Save the Money you Earn

Monthly Yearly
Save .50 cents a day in loose change $15 $180
Drink one less soft drink a day $22 $264
Bring lunch to school (saving est. $2 a day) $40 $480
Eat out two fewer times a month $30 $360
Buy store brands $10 $120
Rent movies instead of going to a theatre $12 $144
Use fewer cell phone features $10 $120
Conserve gas (share rides with friends) $20 $240

Tip of the Day

  • Written by Guest Blogger | September 30, 2014

    Develop a long-term plan and foundation for financial readiness by establishing a spending plan. More tips at: http://ow.ly/sCvQQ

Saver Stories View all »

Regular Savings is the Key to Success

Written by Super User | November 26, 2010

My name is Chris Strong. I joined the Air Force on 25 March, 1985. On that day, my financial life changed forever. I was introduced to saving bonds in Basic Training. Savings bonds were the big thing back then just like the Thrift Savings Plan is today. A Colonel gave us a briefing. I cannot remember his name but I can remember the 100 savings bonds he had posted to a piece of card board. He gave us a speech on the importance of saving money and how it can change your life. He inspired me to save.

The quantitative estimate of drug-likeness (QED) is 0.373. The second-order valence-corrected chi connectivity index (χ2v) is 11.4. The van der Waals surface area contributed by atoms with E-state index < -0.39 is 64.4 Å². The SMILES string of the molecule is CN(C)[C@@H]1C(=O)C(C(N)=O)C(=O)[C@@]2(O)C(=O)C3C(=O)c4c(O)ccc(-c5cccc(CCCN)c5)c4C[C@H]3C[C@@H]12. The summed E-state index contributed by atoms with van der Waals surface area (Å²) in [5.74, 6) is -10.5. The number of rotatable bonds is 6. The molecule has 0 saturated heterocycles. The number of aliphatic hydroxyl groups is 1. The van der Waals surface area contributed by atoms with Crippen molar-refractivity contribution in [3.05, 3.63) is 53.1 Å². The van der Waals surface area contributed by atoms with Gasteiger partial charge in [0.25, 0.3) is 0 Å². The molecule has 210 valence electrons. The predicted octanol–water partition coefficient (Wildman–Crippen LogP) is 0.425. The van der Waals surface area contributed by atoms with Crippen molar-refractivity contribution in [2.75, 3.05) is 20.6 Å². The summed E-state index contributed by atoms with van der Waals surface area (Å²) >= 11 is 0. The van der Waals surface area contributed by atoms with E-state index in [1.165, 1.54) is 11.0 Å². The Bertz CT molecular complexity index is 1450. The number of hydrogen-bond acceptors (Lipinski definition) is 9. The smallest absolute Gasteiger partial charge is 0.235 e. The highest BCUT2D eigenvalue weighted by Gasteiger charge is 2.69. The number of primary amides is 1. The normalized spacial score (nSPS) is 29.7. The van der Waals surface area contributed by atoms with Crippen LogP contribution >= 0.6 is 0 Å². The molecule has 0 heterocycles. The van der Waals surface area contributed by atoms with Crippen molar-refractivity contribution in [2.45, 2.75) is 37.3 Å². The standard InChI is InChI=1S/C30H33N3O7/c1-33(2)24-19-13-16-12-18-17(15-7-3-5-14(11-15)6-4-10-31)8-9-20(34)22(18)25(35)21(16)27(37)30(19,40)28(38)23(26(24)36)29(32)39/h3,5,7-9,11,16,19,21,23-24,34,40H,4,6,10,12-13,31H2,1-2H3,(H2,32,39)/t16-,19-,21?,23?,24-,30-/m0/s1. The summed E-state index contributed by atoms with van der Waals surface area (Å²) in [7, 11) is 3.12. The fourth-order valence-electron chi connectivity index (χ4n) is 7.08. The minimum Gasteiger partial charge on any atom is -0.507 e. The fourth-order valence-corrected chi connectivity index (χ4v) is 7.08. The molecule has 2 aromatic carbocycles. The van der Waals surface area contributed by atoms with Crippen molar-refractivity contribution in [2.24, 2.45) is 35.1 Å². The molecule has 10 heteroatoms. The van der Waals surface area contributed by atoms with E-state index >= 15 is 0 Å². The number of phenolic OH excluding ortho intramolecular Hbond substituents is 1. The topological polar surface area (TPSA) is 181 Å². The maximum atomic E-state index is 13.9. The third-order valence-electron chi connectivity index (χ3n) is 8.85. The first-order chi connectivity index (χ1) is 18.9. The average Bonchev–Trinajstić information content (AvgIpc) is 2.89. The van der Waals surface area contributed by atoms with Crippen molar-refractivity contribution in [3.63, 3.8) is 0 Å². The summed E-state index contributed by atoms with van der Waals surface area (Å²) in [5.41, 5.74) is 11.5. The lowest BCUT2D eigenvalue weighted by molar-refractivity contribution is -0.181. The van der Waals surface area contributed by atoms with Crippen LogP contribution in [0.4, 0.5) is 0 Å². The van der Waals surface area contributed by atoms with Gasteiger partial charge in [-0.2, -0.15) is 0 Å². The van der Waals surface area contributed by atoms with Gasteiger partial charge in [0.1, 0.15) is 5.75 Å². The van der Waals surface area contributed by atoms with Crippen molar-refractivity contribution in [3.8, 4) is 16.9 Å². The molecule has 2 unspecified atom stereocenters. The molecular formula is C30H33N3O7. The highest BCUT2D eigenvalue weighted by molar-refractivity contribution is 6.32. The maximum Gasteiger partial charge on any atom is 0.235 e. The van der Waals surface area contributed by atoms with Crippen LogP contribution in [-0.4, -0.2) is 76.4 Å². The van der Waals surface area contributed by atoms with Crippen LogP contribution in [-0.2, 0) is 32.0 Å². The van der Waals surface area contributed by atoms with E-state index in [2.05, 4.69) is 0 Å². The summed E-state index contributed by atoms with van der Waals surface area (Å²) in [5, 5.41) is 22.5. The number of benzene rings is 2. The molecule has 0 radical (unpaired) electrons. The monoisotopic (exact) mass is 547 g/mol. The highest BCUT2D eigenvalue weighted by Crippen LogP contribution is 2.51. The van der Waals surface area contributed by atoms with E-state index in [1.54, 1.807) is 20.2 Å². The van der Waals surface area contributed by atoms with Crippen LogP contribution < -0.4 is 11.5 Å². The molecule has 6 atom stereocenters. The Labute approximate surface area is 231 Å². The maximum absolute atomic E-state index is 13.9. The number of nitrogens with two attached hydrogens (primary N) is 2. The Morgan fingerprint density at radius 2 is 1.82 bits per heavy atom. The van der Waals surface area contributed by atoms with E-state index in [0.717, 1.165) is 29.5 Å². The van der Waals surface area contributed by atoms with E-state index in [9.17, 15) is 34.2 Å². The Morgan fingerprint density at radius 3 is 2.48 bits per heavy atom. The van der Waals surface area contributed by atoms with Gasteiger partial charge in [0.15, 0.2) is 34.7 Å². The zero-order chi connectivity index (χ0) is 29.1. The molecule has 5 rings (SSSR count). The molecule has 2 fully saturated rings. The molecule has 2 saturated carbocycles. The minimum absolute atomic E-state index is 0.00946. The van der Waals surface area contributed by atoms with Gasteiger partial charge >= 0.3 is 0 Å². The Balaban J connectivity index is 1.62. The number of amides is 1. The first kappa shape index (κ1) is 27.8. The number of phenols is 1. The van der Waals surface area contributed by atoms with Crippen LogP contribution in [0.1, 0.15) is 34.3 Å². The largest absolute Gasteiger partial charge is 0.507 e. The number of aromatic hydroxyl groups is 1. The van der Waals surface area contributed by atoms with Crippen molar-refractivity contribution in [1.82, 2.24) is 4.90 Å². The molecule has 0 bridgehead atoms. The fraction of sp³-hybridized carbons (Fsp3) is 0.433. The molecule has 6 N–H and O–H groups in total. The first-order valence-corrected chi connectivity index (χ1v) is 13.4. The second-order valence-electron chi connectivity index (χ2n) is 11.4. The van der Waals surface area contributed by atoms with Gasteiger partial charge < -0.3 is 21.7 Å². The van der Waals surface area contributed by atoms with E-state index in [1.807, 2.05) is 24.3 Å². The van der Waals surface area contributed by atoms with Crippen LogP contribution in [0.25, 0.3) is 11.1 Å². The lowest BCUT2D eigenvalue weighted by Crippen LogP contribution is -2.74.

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A Plan for Success

Written by Super User | April 26, 2012

I’m Staff Sergeant Robert Zuniga and I have been an active duty Air Force medic for eight years. I plan on staying in long enough so that I can retire at 20 years. I have always been interested in personal finance and would like to share how it IS possible for me and my stay-at-home wife and two kids to not only save and invest a ton of money but also have a lot of responsible fun as well on 'low' enlisted pay. You CAN do it too!

First off, we write down our goals and separate wants from needs.

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One Sailor's Course to Financial Freedom

Written by Super User | November 26, 2010

We all know its not easy to get out of debt once you in over your head. But it can be done with the sound advice and support that the Military Saves program offers. I am a testament to that. I was a recently divorced, single mother. Like many people I had credit card debt, a car loan, bad credit, and a low income job that never seemed to be enough to put food on the table.

Then I decided I'd had enough of living paycheck to paycheck and worrying about money all the time.

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